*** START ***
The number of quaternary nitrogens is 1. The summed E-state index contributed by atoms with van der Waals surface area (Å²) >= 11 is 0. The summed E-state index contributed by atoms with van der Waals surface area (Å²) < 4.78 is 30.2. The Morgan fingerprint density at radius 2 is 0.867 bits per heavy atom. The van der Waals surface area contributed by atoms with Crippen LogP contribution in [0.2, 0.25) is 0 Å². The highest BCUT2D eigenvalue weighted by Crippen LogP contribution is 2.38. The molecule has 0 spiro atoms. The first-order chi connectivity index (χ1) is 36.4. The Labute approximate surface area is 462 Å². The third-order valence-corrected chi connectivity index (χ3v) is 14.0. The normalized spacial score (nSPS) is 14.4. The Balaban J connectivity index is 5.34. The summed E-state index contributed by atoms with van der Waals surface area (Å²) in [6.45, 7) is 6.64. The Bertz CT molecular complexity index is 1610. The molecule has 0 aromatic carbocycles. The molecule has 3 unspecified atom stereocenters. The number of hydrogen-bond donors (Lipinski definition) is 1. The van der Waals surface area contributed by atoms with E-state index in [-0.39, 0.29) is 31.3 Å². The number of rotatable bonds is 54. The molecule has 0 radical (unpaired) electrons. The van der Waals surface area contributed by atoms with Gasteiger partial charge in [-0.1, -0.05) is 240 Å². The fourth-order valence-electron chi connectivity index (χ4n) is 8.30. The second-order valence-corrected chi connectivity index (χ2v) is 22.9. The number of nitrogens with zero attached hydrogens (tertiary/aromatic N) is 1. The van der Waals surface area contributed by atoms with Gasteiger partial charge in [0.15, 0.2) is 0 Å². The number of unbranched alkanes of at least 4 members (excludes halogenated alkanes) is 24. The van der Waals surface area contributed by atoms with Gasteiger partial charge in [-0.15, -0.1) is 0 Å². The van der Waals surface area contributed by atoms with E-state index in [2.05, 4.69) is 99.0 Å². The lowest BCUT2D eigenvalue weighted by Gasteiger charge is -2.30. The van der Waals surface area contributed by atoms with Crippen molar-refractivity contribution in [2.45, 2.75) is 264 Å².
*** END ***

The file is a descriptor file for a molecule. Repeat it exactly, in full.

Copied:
The number of quaternary nitrogens is 1. The summed E-state index contributed by atoms with van der Waals surface area (Å²) >= 11 is 0. The summed E-state index contributed by atoms with van der Waals surface area (Å²) < 4.78 is 30.2. The Morgan fingerprint density at radius 2 is 0.867 bits per heavy atom. The van der Waals surface area contributed by atoms with Crippen LogP contribution in [0.2, 0.25) is 0 Å². The highest BCUT2D eigenvalue weighted by Crippen LogP contribution is 2.38. The molecule has 0 spiro atoms. The first-order chi connectivity index (χ1) is 36.4. The Labute approximate surface area is 462 Å². The third-order valence-corrected chi connectivity index (χ3v) is 14.0. The normalized spacial score (nSPS) is 14.4. The Balaban J connectivity index is 5.34. The summed E-state index contributed by atoms with van der Waals surface area (Å²) in [6.45, 7) is 6.64. The Bertz CT molecular complexity index is 1610. The molecule has 0 aromatic carbocycles. The molecule has 3 unspecified atom stereocenters. The number of hydrogen-bond donors (Lipinski definition) is 1. The van der Waals surface area contributed by atoms with E-state index in [-0.39, 0.29) is 31.3 Å². The number of rotatable bonds is 54. The molecule has 0 radical (unpaired) electrons. The van der Waals surface area contributed by atoms with Gasteiger partial charge in [-0.1, -0.05) is 240 Å². The fourth-order valence-electron chi connectivity index (χ4n) is 8.30. The second-order valence-corrected chi connectivity index (χ2v) is 22.9. The number of nitrogens with zero attached hydrogens (tertiary/aromatic N) is 1. The van der Waals surface area contributed by atoms with Gasteiger partial charge in [0.15, 0.2) is 0 Å². The number of unbranched alkanes of at least 4 members (excludes halogenated alkanes) is 24. The van der Waals surface area contributed by atoms with Gasteiger partial charge in [-0.15, -0.1) is 0 Å². The van der Waals surface area contributed by atoms with E-state index in [2.05, 4.69) is 99.0 Å². The lowest BCUT2D eigenvalue weighted by Gasteiger charge is -2.30. The van der Waals surface area contributed by atoms with Crippen molar-refractivity contribution in [2.45, 2.75) is 264 Å².